Nomophobia

Nomophobia: What Is It and How to Identify Symptoms

Adults over the age of 45 likely remember the days before cellular phones. Motorola produced the first handheld phone in 1973. It weighed over two pounds and was over nine inches long. If you needed to use it, you had approximately 30 minutes of talk time before waiting ten hours for the batteries to recharge. Soon after came the cell phones in a bag, flip phones, smartphones, Blackberry’s, and iPhones. Back in 1973, when cellular technology cost enough to cover a few months of mortgage payments, $3995 when the Motorola DynaTAC was first available to consumers in 1993, the idea of WIFI in the palm of your hand was unheard of.

But here we are. Today, cellular technology is rapidly expanding, phones can do more than most desktop computers, and many people have chosen to do away with landline phones in favor of more convenient 5G cellular technology that can fit in their pocket. Despite all the convenience it provides, portable smart technology has led to problems as well for teens and adults alike.

Addictions and dependency on technology are growing problems throughout the nation. Most of us depend heavily on mobile and smart devices for information and to maintain our schedules and connections to others. Fear of losing our devices is not always without merit. Not only are they extremely costly to replace, but in many cases, they are the one-stop-shop for everything from family photos to banking transactions. Still, it is usually possible to put down technology for a time or not feel obligated to rush back home to collect a forgotten device. But what happens when this becomes impossible?

What is Nomophobia?
Nomophobia is a shortened version of the words “no mobile phone phobia.” It is used to describe the fear of not having your phone. One could be without their phone because they forgot it, lost or misplaced it, or, in the case of teens, it was taken away. Regardless of the reason, the fear of not having access to one’s phone becomes so persistent and overwhelming it can have a detrimental impact on daily life.

Although there are no scientific studies based in the United States, various studies suggest this phobia is becoming more widespread among teens and adults. For example,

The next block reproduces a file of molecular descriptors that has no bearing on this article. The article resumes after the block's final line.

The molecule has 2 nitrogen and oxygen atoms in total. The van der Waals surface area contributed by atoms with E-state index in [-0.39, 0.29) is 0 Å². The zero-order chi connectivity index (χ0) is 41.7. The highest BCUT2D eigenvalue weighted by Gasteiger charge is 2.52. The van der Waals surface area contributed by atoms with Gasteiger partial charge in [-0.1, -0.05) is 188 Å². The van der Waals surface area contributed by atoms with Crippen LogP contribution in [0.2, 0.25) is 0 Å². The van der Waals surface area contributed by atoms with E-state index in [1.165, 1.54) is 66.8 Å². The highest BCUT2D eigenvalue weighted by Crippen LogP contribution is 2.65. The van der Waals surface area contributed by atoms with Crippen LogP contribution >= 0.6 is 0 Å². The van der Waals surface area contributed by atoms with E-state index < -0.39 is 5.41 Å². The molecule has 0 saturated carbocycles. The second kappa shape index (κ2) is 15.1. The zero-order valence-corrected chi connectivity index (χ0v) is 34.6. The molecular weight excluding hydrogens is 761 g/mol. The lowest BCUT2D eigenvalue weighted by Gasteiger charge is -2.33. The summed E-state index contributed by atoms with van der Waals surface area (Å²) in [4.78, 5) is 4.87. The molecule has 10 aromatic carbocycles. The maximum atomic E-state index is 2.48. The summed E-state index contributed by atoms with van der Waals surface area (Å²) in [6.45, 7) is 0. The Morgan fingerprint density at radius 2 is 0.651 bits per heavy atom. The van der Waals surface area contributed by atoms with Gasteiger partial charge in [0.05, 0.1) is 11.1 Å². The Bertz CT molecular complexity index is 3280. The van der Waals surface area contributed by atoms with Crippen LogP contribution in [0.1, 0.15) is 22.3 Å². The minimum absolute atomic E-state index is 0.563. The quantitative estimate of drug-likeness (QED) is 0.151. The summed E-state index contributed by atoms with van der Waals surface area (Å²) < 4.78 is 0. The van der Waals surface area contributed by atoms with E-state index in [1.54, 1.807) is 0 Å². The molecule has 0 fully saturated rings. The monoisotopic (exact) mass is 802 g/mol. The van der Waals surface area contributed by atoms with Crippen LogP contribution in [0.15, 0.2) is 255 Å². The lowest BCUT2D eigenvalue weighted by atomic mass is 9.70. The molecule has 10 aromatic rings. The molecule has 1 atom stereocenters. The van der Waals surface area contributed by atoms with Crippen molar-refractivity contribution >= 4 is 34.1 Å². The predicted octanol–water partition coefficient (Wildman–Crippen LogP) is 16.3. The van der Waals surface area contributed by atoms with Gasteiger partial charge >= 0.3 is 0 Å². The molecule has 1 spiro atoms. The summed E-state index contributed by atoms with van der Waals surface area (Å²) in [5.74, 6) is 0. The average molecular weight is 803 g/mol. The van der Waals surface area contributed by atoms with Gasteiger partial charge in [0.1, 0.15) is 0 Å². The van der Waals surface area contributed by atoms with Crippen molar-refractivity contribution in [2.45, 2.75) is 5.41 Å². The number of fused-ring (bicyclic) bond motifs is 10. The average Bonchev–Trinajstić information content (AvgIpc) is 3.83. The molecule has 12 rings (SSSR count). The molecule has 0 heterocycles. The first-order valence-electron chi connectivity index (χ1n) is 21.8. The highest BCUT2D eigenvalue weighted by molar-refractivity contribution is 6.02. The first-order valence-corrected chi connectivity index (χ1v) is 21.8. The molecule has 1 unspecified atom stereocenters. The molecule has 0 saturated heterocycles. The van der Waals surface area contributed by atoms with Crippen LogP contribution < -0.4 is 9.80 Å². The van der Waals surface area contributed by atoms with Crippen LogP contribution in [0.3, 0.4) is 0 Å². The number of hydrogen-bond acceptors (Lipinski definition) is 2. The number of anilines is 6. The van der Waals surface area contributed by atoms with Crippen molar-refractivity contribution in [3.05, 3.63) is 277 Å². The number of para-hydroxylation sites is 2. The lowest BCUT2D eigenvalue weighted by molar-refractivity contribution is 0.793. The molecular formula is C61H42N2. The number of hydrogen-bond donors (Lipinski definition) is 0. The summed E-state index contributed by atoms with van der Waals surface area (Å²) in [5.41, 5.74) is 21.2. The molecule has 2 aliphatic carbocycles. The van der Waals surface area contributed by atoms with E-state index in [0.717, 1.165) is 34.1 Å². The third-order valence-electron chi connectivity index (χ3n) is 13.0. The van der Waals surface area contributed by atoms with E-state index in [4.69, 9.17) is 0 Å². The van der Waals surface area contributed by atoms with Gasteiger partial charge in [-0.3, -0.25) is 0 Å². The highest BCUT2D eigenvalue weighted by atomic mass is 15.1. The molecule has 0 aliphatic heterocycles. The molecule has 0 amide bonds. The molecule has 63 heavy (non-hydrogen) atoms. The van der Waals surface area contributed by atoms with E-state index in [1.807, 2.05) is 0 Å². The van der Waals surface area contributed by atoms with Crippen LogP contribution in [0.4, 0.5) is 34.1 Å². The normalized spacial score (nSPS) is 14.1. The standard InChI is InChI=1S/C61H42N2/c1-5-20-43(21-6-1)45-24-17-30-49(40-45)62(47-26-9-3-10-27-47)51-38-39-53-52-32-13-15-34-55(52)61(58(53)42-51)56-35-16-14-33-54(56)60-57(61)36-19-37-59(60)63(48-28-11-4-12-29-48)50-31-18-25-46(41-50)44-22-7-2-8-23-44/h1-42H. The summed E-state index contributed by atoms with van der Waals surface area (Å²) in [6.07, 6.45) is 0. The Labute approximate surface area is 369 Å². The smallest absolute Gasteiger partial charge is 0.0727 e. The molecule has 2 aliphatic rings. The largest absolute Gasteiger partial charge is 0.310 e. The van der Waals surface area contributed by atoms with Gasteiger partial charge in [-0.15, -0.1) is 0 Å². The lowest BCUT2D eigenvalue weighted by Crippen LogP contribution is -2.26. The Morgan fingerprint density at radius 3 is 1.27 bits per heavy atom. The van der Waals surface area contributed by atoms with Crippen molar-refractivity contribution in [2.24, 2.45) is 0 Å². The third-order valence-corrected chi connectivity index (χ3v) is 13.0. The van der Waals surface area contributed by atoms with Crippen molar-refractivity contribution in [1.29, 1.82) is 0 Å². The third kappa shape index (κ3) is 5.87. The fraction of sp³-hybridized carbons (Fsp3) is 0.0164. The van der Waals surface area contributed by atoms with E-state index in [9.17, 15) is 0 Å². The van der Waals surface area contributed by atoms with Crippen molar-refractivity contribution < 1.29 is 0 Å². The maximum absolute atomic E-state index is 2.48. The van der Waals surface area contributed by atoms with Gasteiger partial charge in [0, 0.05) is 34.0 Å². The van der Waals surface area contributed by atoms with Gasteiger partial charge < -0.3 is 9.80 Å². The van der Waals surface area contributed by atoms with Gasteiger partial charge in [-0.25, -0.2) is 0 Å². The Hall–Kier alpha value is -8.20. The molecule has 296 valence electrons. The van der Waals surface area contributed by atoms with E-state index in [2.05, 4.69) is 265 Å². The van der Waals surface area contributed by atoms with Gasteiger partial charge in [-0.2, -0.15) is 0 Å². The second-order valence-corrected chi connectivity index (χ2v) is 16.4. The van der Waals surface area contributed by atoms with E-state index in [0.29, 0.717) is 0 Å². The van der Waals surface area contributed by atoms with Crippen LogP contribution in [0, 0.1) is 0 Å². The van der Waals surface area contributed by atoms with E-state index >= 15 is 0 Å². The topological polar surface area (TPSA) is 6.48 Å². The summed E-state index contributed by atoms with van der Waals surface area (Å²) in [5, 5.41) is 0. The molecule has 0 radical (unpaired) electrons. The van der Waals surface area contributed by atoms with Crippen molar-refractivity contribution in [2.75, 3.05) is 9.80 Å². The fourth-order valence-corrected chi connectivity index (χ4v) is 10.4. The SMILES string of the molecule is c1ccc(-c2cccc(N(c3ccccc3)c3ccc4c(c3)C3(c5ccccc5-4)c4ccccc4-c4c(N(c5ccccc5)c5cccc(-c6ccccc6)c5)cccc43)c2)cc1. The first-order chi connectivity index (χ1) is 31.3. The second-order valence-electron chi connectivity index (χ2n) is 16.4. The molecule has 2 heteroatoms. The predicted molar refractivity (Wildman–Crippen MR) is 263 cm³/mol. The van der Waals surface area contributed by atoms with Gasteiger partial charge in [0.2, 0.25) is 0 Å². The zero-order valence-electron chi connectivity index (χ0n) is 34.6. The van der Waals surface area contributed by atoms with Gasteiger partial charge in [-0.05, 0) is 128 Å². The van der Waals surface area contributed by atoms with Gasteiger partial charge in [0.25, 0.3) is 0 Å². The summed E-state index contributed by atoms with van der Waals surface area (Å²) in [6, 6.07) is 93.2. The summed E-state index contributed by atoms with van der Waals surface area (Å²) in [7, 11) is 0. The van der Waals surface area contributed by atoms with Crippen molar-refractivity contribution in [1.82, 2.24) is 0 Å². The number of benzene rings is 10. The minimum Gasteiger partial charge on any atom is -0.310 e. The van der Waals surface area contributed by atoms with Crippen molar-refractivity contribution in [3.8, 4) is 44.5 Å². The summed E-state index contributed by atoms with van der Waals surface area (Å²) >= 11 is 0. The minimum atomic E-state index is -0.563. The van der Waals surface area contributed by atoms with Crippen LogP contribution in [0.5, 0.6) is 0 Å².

a 2017 study conducted on first-year medical students in India found evidence that 18% of study participants experienced mild symptoms of nomophobia. As many as 60% of participants experienced moderate symptoms, and 22% were severe. Another study conducted in 2019 indicated as many as 53% of British people who owned a mobile phone in 2008 experienced anxiety when they did not have their phone, had a dead battery or were in an area where they did not have service.

What are the Symptoms of Nomophobia?
The most current version of the Diagnostic and Statistical Manual of Mental Disorders or DSM is the fifth edition. Published in 2013, the DSM-5 does not include diagnostic criteria for nomophobia or any other form of smartphone addiction. For now, mental health experts are still working to define and understand what the diagnostic criteria may look like for the disorder. Both the medical and mental health communities are still working to understand how nomophobia may impact the psychological and potentially physical health of adults and teens both in the short and long term.

Despite a lack of clear diagnostic direction, the mental health community generally agrees that nomophobia presents and will continue to present an ongoing concern for mental health for adults and teens. Some experts believe nomophobia could meet the criteria for classification as dependence or addiction. If this were to occur in the next edition of the DSM, nomophobia treatment might follow a similar treatment pattern as those used for other behavioral addictions.

Phobias, in general, are a form of anxiety disorder. When someone has a phobia of something (dogs, people, spiders, heights, etc.), exposure to the source of their fear elicits a significant fear response. These psychological responses often lead to emotional and physical symptoms. Again, the Diagnostic and Statistical Manual of Mental Disorders does not define specific symptoms of nomophobia; however, possible symptoms could mimic those experienced with other anxiety disorders.

Possible Emotional Symptoms
Emotional symptoms your teen may experience could include panic or anxiety if they cannot find their phone, worry or fear when they think about not having their phone or being unable to use it, irritation, and stress or anxiety when they can’t check messages.

Possible Physical Symptoms
When people experience anxiety, physical symptoms often occur in addition to phycological responses. Depending on the level of fear and the duration of one’s exposure to their fear, the physical symptoms could become overwhelming. Possible physical symptoms may include difficulty breathing, trembling, shaking, elevated heart rate, chest tightness or pain, sweating, and feeling faint or dizzy. In more severe cases, the fear may become overwhelming and may lead to a panic attack.

If your teen has nomophobia, they may recognize and understand their fear is irrational or extreme. However, as with many other phobias, without treatment at Hillcrest, where they can learn to manage their symptoms, they will likely have difficulty coping or managing their reactions to not having their phone.